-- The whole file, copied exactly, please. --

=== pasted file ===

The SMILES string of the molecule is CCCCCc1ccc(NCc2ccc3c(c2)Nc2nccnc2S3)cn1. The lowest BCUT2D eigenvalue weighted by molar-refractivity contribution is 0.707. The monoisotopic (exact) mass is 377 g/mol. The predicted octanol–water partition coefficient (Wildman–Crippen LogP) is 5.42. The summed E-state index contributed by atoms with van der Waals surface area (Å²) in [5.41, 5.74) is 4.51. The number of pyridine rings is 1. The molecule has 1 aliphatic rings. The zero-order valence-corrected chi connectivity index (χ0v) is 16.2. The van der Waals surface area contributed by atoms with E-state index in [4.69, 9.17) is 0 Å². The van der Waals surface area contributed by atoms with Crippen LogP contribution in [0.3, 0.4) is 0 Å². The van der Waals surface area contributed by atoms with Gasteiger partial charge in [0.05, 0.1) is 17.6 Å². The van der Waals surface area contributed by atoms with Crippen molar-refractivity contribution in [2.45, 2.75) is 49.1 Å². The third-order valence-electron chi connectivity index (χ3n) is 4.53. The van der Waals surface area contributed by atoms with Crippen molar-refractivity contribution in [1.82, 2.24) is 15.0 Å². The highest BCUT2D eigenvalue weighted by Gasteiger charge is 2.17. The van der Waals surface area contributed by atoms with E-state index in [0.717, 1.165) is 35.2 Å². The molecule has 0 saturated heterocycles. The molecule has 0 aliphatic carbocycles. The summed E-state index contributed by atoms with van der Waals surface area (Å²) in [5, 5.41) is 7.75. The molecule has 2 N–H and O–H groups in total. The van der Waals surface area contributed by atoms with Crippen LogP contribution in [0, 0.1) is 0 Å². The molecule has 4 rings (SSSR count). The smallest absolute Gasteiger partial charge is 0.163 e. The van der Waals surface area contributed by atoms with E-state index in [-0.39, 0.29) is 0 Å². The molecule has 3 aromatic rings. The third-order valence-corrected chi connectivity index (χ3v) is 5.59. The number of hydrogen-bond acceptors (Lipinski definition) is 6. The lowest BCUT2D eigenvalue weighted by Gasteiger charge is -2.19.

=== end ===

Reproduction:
The SMILES string of the molecule is CCCCCc1ccc(NCc2ccc3c(c2)Nc2nccnc2S3)cn1. The lowest BCUT2D eigenvalue weighted by molar-refractivity contribution is 0.707. The monoisotopic (exact) mass is 377 g/mol. The predicted octanol–water partition coefficient (Wildman–Crippen LogP) is 5.42. The summed E-state index contributed by atoms with van der Waals surface area (Å²) in [5.41, 5.74) is 4.51. The number of pyridine rings is 1. The molecule has 1 aliphatic rings. The zero-order valence-corrected chi connectivity index (χ0v) is 16.2. The van der Waals surface area contributed by atoms with E-state index in [4.69, 9.17) is 0 Å². The van der Waals surface area contributed by atoms with Crippen LogP contribution in [0.3, 0.4) is 0 Å². The van der Waals surface area contributed by atoms with Gasteiger partial charge in [0.05, 0.1) is 17.6 Å². The van der Waals surface area contributed by atoms with Crippen molar-refractivity contribution in [2.45, 2.75) is 49.1 Å². The third-order valence-electron chi connectivity index (χ3n) is 4.53. The van der Waals surface area contributed by atoms with Crippen molar-refractivity contribution in [1.82, 2.24) is 15.0 Å². The highest BCUT2D eigenvalue weighted by Gasteiger charge is 2.17. The van der Waals surface area contributed by atoms with E-state index in [0.717, 1.165) is 35.2 Å². The molecule has 0 saturated heterocycles. The molecule has 0 aliphatic carbocycles. The summed E-state index contributed by atoms with van der Waals surface area (Å²) in [5, 5.41) is 7.75. The molecule has 2 N–H and O–H groups in total. The van der Waals surface area contributed by atoms with Crippen LogP contribution in [0, 0.1) is 0 Å². The molecule has 4 rings (SSSR count). The smallest absolute Gasteiger partial charge is 0.163 e. The van der Waals surface area contributed by atoms with E-state index in [-0.39, 0.29) is 0 Å². The molecule has 3 aromatic rings. The third-order valence-corrected chi connectivity index (χ3v) is 5.59. The number of hydrogen-bond acceptors (Lipinski definition) is 6. The lowest BCUT2D eigenvalue weighted by Gasteiger charge is -2.19.